Krohn Krohn - 2 months ago 7
jQuery Question

Why does Javascript say "callback is not a function" in setTimeout when the wait value is much lower?

I have written a basic job runner in javascript (utilizing some JQuery too, but that's another story for another day) and I came across this queer Issue:

The method I run to wait for all jobs to complete:

$.getAllProducts = function(callback){
$.getProductDetails('|ALL|', function(allProductsResult){ //intentionally
var objAllProducts = JSON.parse(JSON.parse(allProductsResult));
var objProductsBuiltUp = {};

var productLength = objAllProducts.length;
$.totalJobs(productLength);

var processed = 0;
$.completedJobs(processed);

$.each(objAllProducts, function(i,v){
$.getProductDetails(objAllProducts[i].ProductCode, function(result){
$.mergeShallow(objProductsBuiltUp, JSON.parse(JSON.parse(result)));
processed++;
$.completedJobs(processed);
});
});

$.wait(0, false, function(isDone){ //allow at least 50ms wait time, otherwise this confuses javascript into thinking there are no callbacks
if (isDone){
callback(objProductsBuiltUp.ProductComponents);
}
});
});
}


The handlers for the job

$.checkProgress = function() {
return $.jobs === $.completed;
}

$.totalJobs = function(total) {
$.jobs = total;
}

$.completedJobs = function(completed) {
$.completed = completed;
}

$.wait = function(timeout, debug, callback) {
setTimeout(function() {
if (debug) {
console.log($.completed + " / " + $.jobs + " = " + ($.completed / $.jobs * 100) + "%");
}

if ($.checkProgress() == false) {
$.wait(timeout, debug);
}
callback($.checkProgress()); // <-- complaining one

}, timeout);
}


This is the key-point code for my little job runner, other methods will call
$.totalJobs()
to set the amount of jobs that need to be performed (normally based on amount different calls need to be made to an API In my scenario), and
$.completedJobs()
- which is called when the payloads are returned in the API handler's callbacks

The issue is, when I set my "Waiter" to 50ms, I don't get any errors whatsoever, and the method performs as per expected.

When I set it to low values like 5ms, 1ms, 0ms, It tells me:


"xxxxx.helpers.js:48 Uncaught TypeError: callback is not a function"


Anyone have a wild-flung theory why this would occur? it is, afterall, only a glorified
setTimeout
.

(P.S. In response to why I use JQuery global methods and variables to store info is to make using Meteor easier on myself knowing it's loaded into 1 place - this is the platform I am developing on at the moment.)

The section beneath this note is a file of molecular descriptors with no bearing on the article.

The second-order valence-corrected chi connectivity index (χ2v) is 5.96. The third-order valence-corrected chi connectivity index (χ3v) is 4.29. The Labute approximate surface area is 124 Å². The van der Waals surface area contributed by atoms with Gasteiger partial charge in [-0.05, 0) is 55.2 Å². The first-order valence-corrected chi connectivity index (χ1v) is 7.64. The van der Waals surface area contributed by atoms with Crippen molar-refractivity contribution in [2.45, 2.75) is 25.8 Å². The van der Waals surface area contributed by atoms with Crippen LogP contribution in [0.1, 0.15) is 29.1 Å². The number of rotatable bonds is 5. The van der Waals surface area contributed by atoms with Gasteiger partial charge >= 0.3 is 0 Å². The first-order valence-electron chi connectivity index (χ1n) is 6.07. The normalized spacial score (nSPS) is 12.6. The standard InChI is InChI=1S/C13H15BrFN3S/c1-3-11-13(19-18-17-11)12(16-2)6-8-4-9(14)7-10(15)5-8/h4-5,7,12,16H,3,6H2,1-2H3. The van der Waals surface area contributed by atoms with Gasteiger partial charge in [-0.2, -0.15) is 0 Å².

EDIT was better for me to add the whole method where the callback is run

Answer

It looks like you're not passing a callback here:

$.wait = function(timeout, debug, callback) {
    //code here
    if ($.checkProgress() == false) {
        $.wait(timeout, debug); // === $.wait(timeout, debug, undefined);
    }
    callback($.checkProgress()); // <-- complaining one

}, timeout);

so if $.checkProgress() is false, you're calling $.wait recursively only callback is undefined...

At first glance, I think what you wanted to write there was:

$.wait(timeout, debug, callback); // pass callback argument to inner call

But then obviously, you wouldn't want to invoke the callback multiple times:

$.wait = function(timeout, debug, callback) {
    //code here
    if ($.checkProgress() == false) {
        $.wait(timeout, debug, callback);
    } else {
        callback($.checkProgress());
    }

}, timeout);

The reason why the line you marked as "the complaining one" is in fact complaining is because it's the recursive call. $.checkProgress evaluated to false, the $.wait function is invoked (this time, callback is undefined), and that continues until $.checkProgress() === false evaluates to false. Then, callback (which is undefined) will get invoked in the inner call.


This issue started appearing when the interval was reduced down. That makes sense, because you're only recursively calling $.wait if the jobs hadn't been completed. The higher the timeout/interval, the greater the chance the jobs were completed the first time around.

By reducing the interval, you arrived at a point where $.wait got invoked before the jobs had finished, and you entered the $.checkProgress() === false branch, calling $.wait without passing the callback (essentially losing a reference to it).

By the time the jobs had completed, you were trying to invoke callbackm which was set to undefined.

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